Cardiovascular Disorders: Infrequent: palpitation, hypertension, hypotension, AV block, myocardial infarction. Rare: ventricular tachycardia, angina pectoris, premature atrial contractions, T wave inversions, ventricular extrasystoles, ST depression, myocarditis.
Vision Disorders: Infrequent: abnormal accommodation, xerophthalmia. Rare: diplopia, eye pain, blepharitis, photopsia, photophobia, abnormal lacrimation.
Metabolic and Nutritional Disorders: Infrequent: hyponatremia, weight increase, creatine phosphokinase increase, thirst, weight decrease, diabetes mellitus. Rare: decreased serum iron, cachexia, dehydration, hypokalemia, hypoproteinemia, hyperphosphatemia, hypertriglyceridemia, hyperuricemia, hypoglycemia.
Urinary System Disorders: Frequent: polyuria/polydipsia*. Infrequent: urinary incontinence, hematuria, dysuria. Rare: urinary retention, cystitis, renal insufficiency.
Musculo-skeletal System Disorders: Infrequent: myalgia. Rare: arthrosis, synostosis, bursitis, arthritis, skeletal pain.
Reproductive Disorders, Female: Frequent: menorrhagia*, orgastic dysfunction*, dry vagina*. Infrequent: nonpuerperal lactation, amenorrhea, female breast pain, leukorrhea, mastitis, dysmenorrhea, female perineal pain, intermenstrual bleeding, vaginal hemorrhage.
Liver and Biliary System Disorders: Infrequent: increased SGOT, increased SGPT. Rare: hepatic failure, cholestatic hepatitis, cholecystitis, cholelithiasis, hepatitis, hepatocellular damage.
Platelet, Bleeding and Clotting Disorders: Infrequent: epistaxis, purpura. Rare: hemorrhage, superficial phlebitis, thrombophlebitis, thrombocytopenia.
Hearing and Vestibular Disorders: Rare: tinnitus, hyperacusis, decreased hearing.
Red Blood Cell Disorders: Infrequent: anemia, hypochromic anemia. Rare: normocytic anemia.
Reproductive Disorders, Male: Frequent: erectile dysfunction*. Infrequent: ejaculation failure.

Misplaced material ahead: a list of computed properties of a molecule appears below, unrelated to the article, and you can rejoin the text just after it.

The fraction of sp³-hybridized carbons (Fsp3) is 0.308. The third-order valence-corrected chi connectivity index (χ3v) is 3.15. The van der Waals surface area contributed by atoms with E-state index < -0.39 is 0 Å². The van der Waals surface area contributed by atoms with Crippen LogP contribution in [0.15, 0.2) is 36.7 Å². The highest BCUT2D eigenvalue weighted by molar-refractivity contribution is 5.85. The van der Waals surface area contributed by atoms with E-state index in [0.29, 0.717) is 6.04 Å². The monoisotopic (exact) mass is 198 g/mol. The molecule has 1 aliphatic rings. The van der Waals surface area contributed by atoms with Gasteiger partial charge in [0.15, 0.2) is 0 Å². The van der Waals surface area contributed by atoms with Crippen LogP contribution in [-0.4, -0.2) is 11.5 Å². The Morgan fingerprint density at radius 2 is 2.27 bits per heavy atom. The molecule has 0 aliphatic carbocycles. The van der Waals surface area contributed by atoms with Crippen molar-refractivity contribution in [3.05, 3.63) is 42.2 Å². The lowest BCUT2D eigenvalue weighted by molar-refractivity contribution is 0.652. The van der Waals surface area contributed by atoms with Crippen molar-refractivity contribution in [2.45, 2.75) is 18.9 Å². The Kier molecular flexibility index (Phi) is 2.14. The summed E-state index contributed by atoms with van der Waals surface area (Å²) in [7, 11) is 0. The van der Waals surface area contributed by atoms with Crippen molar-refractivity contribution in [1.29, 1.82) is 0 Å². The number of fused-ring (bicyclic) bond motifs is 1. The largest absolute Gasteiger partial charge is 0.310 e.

White Cell and Resistance Disorders: Rare: leukocytosis, lymphadenopathy, leucopenia, Pelger-Huet anomaly.
Endocrine Disorders: Rare: gynecomastia, male breast pain, antidiuretic hormone disorder.
Special Senses: Rare: bitter taste.
*Incidence based on elicited reports.
Post introduction Reports: Adverse events reported since market introduction which were temporally (but not necessarily causally) related to RISPERDAL® therapy, include the following: anaphylactic reaction, angioedema, apnea, atrial fibrillation, cerebrovascular disorder, diabetes mellitus aggravated, including diabetic ketoacidosis intestinal obstruction, jaundice, mania, pancreatitis, Parkinson' disease aggravated, pulmonary embolism. There have been rare reports of sudden death and/or cardiopulmonary arrest in patients receiving RISPERDAL®. A causal relationship with RISPERDAL® has not been established. It is important to note that sudden and unexpected death may occur in psychotic patients whether they remain untreated or whether they are treated with other antipsychotic drugs.
Controlled Substance Class: RISPERDAL® (risperidone) is not a controlled substance.
Physical and Psychologic Dependence: RISPERDAL® has not been systematically studied in animals or humans for its potential for abuse, tolerance or physical dependence. While the clinical trials did not reveal any tendency for any drug-seeking behavior, these observations were not systematic and it is not possible to predict on the basis of this limited experience the extent to which a CNS-active drug will be misused, diverted and/or abused once marketed. Consequently, patients should be evaluated carefully for a history of drug abuse, and such patients should be observed closely for signs of RISPERDAL® misuse or abuse (e.g., development of tolerance, increases in dose, drug-seeking behavior).
Human Experience: Premarketing experience included eight reports of acute RISPERDAL® overdosage with estimated doses ranging from 20 to 300 mg and no fatalities. In general, reported signs and symptoms were those resulting from an exaggeration of the drug' known pharmacological effects, i.e., drowsiness and sedation, tachycardia and hypotension, and extrapyramidal symptoms. One case, involving an estimated overdose of 240 mg, was associated with hyponatremia, hypokalemia, prolonged QT, and widened QRS. Another case, involving an estimated overdose of 36 mg, was associated with a seizure. Postmarketing experience includes reports of acute RISPERDAL® overdosage, with estimated doses of up to 360 mg. In general, the most frequently reported signs and symptoms are those resulting from an exaggeration of the drug' known pharmacological effects, i.e., drowsiness, sedation, tachycardia and hypotension. Other adverse events reported since market introduction which were temporally, (but not necessarily causally) related to RISPERDAL® overdose, include prolonged QT interval, convulsions, cardiopulmonary arrest, and rare fatality associated with multiple drug overdose.